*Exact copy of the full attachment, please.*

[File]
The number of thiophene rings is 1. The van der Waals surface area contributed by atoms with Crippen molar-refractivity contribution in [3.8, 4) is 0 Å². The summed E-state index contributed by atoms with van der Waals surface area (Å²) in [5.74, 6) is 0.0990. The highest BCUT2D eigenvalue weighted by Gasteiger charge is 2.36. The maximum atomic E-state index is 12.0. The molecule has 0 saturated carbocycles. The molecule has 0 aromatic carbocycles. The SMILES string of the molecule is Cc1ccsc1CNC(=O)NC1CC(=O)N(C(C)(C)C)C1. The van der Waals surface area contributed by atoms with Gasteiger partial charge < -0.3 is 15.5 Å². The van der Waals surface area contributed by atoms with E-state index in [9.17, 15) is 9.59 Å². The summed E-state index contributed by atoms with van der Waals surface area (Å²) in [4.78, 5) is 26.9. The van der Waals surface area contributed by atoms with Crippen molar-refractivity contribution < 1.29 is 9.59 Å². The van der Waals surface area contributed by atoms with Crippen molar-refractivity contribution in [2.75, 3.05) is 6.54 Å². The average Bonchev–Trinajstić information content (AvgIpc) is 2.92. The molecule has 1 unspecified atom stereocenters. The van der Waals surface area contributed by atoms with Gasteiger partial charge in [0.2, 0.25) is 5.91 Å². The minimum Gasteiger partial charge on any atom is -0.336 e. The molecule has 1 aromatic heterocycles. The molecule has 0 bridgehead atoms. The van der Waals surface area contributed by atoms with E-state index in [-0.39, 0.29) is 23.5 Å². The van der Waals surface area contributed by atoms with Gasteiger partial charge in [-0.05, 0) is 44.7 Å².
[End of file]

The number of thiophene rings is 1. The van der Waals surface area contributed by atoms with Crippen molar-refractivity contribution in [3.8, 4) is 0 Å². The summed E-state index contributed by atoms with van der Waals surface area (Å²) in [5.74, 6) is 0.0990. The highest BCUT2D eigenvalue weighted by Gasteiger charge is 2.36. The maximum atomic E-state index is 12.0. The molecule has 0 saturated carbocycles. The molecule has 0 aromatic carbocycles. The SMILES string of the molecule is Cc1ccsc1CNC(=O)NC1CC(=O)N(C(C)(C)C)C1. The van der Waals surface area contributed by atoms with Gasteiger partial charge < -0.3 is 15.5 Å². The van der Waals surface area contributed by atoms with E-state index in [9.17, 15) is 9.59 Å². The summed E-state index contributed by atoms with van der Waals surface area (Å²) in [4.78, 5) is 26.9. The van der Waals surface area contributed by atoms with Crippen molar-refractivity contribution < 1.29 is 9.59 Å². The van der Waals surface area contributed by atoms with Crippen molar-refractivity contribution in [2.75, 3.05) is 6.54 Å². The average Bonchev–Trinajstić information content (AvgIpc) is 2.92. The molecule has 1 unspecified atom stereocenters. The van der Waals surface area contributed by atoms with Gasteiger partial charge in [0.2, 0.25) is 5.91 Å². The minimum Gasteiger partial charge on any atom is -0.336 e. The molecule has 1 aromatic heterocycles. The molecule has 0 bridgehead atoms. The van der Waals surface area contributed by atoms with E-state index in [-0.39, 0.29) is 23.5 Å². The van der Waals surface area contributed by atoms with Gasteiger partial charge in [-0.05, 0) is 44.7 Å².